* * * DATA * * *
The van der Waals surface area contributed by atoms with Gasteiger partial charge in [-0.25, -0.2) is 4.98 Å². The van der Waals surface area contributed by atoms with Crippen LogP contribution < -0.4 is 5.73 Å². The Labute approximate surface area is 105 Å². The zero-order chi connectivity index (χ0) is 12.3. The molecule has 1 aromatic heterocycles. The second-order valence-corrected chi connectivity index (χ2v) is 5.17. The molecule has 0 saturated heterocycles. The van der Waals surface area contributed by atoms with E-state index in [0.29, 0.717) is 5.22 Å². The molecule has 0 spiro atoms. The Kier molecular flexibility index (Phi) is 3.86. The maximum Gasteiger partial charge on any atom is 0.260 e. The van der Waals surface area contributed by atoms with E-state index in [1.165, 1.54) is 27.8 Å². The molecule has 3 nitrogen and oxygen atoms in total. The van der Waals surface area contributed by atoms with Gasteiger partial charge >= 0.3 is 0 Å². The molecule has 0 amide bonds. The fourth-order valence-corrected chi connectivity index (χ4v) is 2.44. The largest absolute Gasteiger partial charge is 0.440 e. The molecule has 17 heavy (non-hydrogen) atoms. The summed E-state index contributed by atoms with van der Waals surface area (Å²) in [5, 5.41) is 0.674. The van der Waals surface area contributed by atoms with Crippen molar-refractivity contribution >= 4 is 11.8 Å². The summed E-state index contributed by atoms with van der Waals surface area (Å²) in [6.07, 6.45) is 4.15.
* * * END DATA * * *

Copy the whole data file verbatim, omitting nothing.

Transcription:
The van der Waals surface area contributed by atoms with Gasteiger partial charge in [-0.25, -0.2) is 4.98 Å². The van der Waals surface area contributed by atoms with Crippen LogP contribution < -0.4 is 5.73 Å². The Labute approximate surface area is 105 Å². The zero-order chi connectivity index (χ0) is 12.3. The molecule has 1 aromatic heterocycles. The second-order valence-corrected chi connectivity index (χ2v) is 5.17. The molecule has 0 saturated heterocycles. The van der Waals surface area contributed by atoms with E-state index in [0.29, 0.717) is 5.22 Å². The molecule has 0 spiro atoms. The Kier molecular flexibility index (Phi) is 3.86. The maximum Gasteiger partial charge on any atom is 0.260 e. The van der Waals surface area contributed by atoms with E-state index in [1.165, 1.54) is 27.8 Å². The molecule has 3 nitrogen and oxygen atoms in total. The van der Waals surface area contributed by atoms with Gasteiger partial charge >= 0.3 is 0 Å². The molecule has 0 amide bonds. The fourth-order valence-corrected chi connectivity index (χ4v) is 2.44. The largest absolute Gasteiger partial charge is 0.440 e. The molecule has 17 heavy (non-hydrogen) atoms. The summed E-state index contributed by atoms with van der Waals surface area (Å²) in [5, 5.41) is 0.674. The van der Waals surface area contributed by atoms with Crippen molar-refractivity contribution >= 4 is 11.8 Å². The summed E-state index contributed by atoms with van der Waals surface area (Å²) in [6.07, 6.45) is 4.15.